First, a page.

When Charles Bock Sr. died in 1991, he left the business to all five sons, and it wasn’t until 2001 that Charlie Bock and his wife, Patti, finally bought everyone out to run the business by themselves. Though today 80% of Stereo Barn’s sales are installation based, there has always been a strong retail component, and Bock remarks how the showroom remains an incredibly powerful tool for showcasing smart home technologies and upgrading customers to higher performance AV.
The showroom has always enjoyed a well-deserved reputation for its stylish architectural design and inviting look and feel. Bock used the Covid shutdown time to refresh their home theaters and audio displays.
During the late 80’s, Bock realized he had a lot to learn about running a better business and set about meeting some successful dealers around the country. “One of my big lessons learned was never to think you know everything and always be open to learning new things,” he says. “I was lucky enough to learn from my local reps and some of the true giants in our industry like Walt Stinson and Bjorn Dybdahl — and hopefully it was vice versa.”
He also found PARA, a national management association for specialty CE dealers, which provided him a fountain of business resources and education in addition to being a great opportunity to meet, network and befriend some of the best minds in the industry. Always appreciated for his sharp mind and quick wit, Bock adds, “For me, the best thing about our industry is the people in it and the give and take among peers.”
Bock sat on the PARA Board from 1996-2005 and was PARA’s president from 2001-2003. After completing his presidency, he focused on doing more to promote himself and Stereo Barn to the local community.
Bock spent the next 12 years on the Board of the Reading Symphony Orchestra, the last four as president, where he was able to bring much needed business skills to help this non-profit music organization survive. “What an incredible experience that was — I learned a lot, met a lot of prominent people, heard a lot of great music, and put myself and Stereo Barn on the local map, big-time.”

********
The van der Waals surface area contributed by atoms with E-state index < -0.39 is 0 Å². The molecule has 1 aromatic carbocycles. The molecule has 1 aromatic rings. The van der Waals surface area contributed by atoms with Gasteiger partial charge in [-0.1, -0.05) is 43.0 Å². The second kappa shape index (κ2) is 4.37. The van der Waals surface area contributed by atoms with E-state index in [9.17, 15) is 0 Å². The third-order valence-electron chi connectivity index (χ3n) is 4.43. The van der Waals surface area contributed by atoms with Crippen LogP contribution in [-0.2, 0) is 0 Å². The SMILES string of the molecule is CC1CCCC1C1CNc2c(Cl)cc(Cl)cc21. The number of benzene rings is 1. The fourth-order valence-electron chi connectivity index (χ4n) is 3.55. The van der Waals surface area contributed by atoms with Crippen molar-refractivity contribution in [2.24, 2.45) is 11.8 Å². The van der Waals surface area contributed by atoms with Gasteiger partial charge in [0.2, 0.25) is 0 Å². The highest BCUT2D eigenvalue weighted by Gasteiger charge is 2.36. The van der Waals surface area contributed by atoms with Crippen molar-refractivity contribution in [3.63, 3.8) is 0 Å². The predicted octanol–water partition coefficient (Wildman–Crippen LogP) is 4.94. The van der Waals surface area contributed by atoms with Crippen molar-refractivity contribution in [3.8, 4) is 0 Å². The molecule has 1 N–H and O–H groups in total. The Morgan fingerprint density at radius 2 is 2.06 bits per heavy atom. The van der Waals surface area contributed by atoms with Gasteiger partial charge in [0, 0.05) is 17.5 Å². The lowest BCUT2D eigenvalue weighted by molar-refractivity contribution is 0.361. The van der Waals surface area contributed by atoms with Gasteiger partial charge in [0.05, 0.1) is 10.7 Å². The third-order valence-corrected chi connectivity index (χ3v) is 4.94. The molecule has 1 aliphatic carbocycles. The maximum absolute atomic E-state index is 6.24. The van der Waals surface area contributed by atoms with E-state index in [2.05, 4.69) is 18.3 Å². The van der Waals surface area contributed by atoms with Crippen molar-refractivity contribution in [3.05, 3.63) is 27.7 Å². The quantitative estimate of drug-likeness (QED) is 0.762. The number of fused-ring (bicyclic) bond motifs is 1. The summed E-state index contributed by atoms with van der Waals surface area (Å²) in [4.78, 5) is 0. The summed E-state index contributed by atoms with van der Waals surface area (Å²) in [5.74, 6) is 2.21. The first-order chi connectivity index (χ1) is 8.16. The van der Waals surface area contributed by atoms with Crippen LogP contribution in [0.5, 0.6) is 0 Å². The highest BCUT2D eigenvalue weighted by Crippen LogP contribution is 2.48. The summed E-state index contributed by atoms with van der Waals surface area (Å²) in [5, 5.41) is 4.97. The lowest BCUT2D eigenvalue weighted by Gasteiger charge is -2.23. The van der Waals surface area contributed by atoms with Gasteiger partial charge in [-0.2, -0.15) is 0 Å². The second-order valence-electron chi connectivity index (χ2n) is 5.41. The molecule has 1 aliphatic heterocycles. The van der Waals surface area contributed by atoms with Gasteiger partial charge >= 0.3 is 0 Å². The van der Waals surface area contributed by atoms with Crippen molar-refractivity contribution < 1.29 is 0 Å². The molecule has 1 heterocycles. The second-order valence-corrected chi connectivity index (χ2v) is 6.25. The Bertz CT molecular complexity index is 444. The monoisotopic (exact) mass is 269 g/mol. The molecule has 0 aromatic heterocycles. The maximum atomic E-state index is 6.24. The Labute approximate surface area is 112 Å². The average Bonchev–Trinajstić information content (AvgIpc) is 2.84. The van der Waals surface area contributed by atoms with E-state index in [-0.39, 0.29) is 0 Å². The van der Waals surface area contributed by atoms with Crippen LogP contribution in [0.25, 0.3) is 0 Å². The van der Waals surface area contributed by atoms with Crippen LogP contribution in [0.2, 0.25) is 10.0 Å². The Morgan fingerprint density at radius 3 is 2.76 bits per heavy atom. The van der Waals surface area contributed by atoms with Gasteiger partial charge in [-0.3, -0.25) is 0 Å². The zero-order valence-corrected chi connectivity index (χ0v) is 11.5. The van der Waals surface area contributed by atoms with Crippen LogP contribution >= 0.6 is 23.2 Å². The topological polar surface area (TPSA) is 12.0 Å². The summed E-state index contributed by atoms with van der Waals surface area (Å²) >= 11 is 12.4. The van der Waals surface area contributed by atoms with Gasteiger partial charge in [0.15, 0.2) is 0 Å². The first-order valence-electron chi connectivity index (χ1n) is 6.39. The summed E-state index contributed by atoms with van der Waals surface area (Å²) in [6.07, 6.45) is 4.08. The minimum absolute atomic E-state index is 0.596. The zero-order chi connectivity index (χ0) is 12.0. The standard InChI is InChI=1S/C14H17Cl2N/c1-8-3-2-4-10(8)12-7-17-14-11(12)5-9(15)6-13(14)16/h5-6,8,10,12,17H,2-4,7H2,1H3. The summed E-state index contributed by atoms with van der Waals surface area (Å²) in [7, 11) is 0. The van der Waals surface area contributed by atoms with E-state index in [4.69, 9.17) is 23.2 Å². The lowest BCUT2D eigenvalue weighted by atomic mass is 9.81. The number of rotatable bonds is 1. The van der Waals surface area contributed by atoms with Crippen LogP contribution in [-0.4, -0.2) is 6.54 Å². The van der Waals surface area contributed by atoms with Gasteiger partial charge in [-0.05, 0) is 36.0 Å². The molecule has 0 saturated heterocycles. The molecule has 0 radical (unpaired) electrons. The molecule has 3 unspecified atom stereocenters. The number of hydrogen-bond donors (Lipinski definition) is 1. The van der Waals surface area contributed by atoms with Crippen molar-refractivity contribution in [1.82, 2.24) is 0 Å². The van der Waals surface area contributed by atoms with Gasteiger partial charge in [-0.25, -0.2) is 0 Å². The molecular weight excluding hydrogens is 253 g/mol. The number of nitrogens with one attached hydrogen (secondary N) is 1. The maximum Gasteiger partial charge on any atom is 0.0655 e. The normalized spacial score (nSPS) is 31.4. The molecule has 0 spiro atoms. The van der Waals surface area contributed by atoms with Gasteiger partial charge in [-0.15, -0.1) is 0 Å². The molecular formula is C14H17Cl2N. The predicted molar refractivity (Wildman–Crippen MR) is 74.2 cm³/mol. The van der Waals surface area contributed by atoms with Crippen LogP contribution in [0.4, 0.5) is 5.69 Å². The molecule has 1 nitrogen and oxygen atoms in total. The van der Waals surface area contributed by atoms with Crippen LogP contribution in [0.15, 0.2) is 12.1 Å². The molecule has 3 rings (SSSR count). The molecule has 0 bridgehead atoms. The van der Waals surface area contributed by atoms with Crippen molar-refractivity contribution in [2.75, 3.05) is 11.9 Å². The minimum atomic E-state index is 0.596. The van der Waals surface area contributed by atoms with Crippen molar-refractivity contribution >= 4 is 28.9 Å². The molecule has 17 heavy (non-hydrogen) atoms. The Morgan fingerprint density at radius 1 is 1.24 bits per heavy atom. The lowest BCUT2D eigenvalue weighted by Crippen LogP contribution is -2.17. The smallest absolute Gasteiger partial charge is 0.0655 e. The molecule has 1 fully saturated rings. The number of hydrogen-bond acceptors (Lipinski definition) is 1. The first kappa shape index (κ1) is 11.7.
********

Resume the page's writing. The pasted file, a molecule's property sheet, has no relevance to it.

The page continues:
The caveat about volunteering, he notes, is that if you’re not careful it can take over your life. “So to succeed,” he says, “you need to find the balance between doing things outside and inside the company — and still have fun.
Richard Colburn, National Sales Manager, Fidelis
A lifelong music fanatic, Richard Colburn remembers the moment when he first heard a classmate’s really great stereo system at the University of Maine in Orono. The sound quality absolutely blew his mind — and changed the course of his life toward what would ultimately become a long and multipronged career in high-end audio.
After graduation, Colburn felt he needed a break and passed on a teaching fellowship in English Literature to work in an audio store in Harvard Square and the rest, as they say, is history. “For me, this was my dream job. Listening to the likes of King Crimson and Pink Floyd all day long, reproduced through quality audio components, made my soul sing,” he says.
After several years at Minute Man Radio, Colburn joined Cambridge, Mass.-based Suffolk Audio, one of the country’s first truly super high-end audio stores, where his love of high-performance musical reproduction blossomed. After a return stint at Minute Man didn’t go as planned, he tried his hand at repping and then stepped away from hi-fi, taking a job selling Saabs and Alfa Romeos (another lifelong passion). He enjoyed the work and always liked to say that “selling a Saab was easier than selling a $300 cassette deck, since people actually needed a car.”
On a hunch, one day in 1978 he stopped into another suburban Boston hi-fi store, Natural Sound, where he heard a pair of Tangent speakers and within weeks was U.S. sales manager for the brand. On his way back from New York City one day with a giant Tangent PO in hand, he was informed that the company abruptly closed its doors.
He visited the Canadian distributor to see if he could buy Tangent, but when informed that he couldn’t use the name, he immediately reset, moved to Toronto, called on ace speaker designer Kevin Voecks, and started up the design and production of Mirage Speakers in his living room. For a while, Mirage was jointly owned by five people and Colburn acted as U.S. sales manager for several years until Howard Heiber came along and bought both Mirage and Energy to form API.
At that point, Colburn married and moved to California where, over the next 30 years, he cycled through many stints as national or regional sales manager for Plateau, Rogers, Nakamichi, Proton TVs, Bryston, Shunyata Research and Auralec, plus more major stretches as the first national sales manager for AudioQuest for five years, a 10-year tenure as Western regional manager for API, and currently as national sales manager for Fidelis, selling very high-end brands like Harbeth and Exposure. He also spent the last year writing a memoir called ‘Adventures in Hi-Fi,” due out by year’s end.
“Mostly, I am eternally grateful that I got to fly all around the world, making friends with colleagues in Japan, Italy, Canada, China and England, many of whom I’ve stayed in touch with for close to 50 years. We bonded over music, then it became about hi-fi, then we were real friends. In fact, throughout my entire career I never really ‘sold’ in a conventional manner. I would just talk to people in an organic, non-scripted way. When you can really feel what people want, you hit the sweet note — and almost always make the sale.”